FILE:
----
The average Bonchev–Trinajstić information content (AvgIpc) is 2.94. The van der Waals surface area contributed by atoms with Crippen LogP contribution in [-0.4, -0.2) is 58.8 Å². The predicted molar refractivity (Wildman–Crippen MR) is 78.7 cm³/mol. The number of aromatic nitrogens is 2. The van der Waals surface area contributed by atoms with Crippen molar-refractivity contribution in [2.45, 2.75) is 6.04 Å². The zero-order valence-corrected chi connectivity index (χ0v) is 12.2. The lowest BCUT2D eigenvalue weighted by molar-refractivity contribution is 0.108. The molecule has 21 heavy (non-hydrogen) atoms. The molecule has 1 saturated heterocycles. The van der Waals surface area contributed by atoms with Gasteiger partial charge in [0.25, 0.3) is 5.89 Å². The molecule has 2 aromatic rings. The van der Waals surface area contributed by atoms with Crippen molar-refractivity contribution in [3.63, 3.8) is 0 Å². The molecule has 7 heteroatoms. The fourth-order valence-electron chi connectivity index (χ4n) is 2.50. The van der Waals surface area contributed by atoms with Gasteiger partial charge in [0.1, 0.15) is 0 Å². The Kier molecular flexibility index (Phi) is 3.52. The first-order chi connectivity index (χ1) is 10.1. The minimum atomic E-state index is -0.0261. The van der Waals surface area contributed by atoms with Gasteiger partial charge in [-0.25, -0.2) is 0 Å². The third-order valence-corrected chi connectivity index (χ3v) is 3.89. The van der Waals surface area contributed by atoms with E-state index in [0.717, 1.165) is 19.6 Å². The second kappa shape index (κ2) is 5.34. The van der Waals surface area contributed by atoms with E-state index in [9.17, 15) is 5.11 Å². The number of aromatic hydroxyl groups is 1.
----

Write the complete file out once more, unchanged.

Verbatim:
The average Bonchev–Trinajstić information content (AvgIpc) is 2.94. The van der Waals surface area contributed by atoms with Crippen LogP contribution in [-0.4, -0.2) is 58.8 Å². The predicted molar refractivity (Wildman–Crippen MR) is 78.7 cm³/mol. The number of aromatic nitrogens is 2. The van der Waals surface area contributed by atoms with Crippen molar-refractivity contribution in [2.45, 2.75) is 6.04 Å². The zero-order valence-corrected chi connectivity index (χ0v) is 12.2. The lowest BCUT2D eigenvalue weighted by molar-refractivity contribution is 0.108. The molecule has 21 heavy (non-hydrogen) atoms. The molecule has 1 saturated heterocycles. The van der Waals surface area contributed by atoms with Gasteiger partial charge in [0.25, 0.3) is 5.89 Å². The molecule has 2 aromatic rings. The van der Waals surface area contributed by atoms with Crippen molar-refractivity contribution in [3.63, 3.8) is 0 Å². The molecule has 7 heteroatoms. The fourth-order valence-electron chi connectivity index (χ4n) is 2.50. The van der Waals surface area contributed by atoms with Gasteiger partial charge in [0.1, 0.15) is 0 Å². The Kier molecular flexibility index (Phi) is 3.52. The first-order chi connectivity index (χ1) is 10.1. The minimum atomic E-state index is -0.0261. The van der Waals surface area contributed by atoms with Gasteiger partial charge in [-0.25, -0.2) is 0 Å². The third-order valence-corrected chi connectivity index (χ3v) is 3.89. The van der Waals surface area contributed by atoms with E-state index in [0.717, 1.165) is 19.6 Å². The second kappa shape index (κ2) is 5.34. The van der Waals surface area contributed by atoms with E-state index in [9.17, 15) is 5.11 Å². The number of aromatic hydroxyl groups is 1.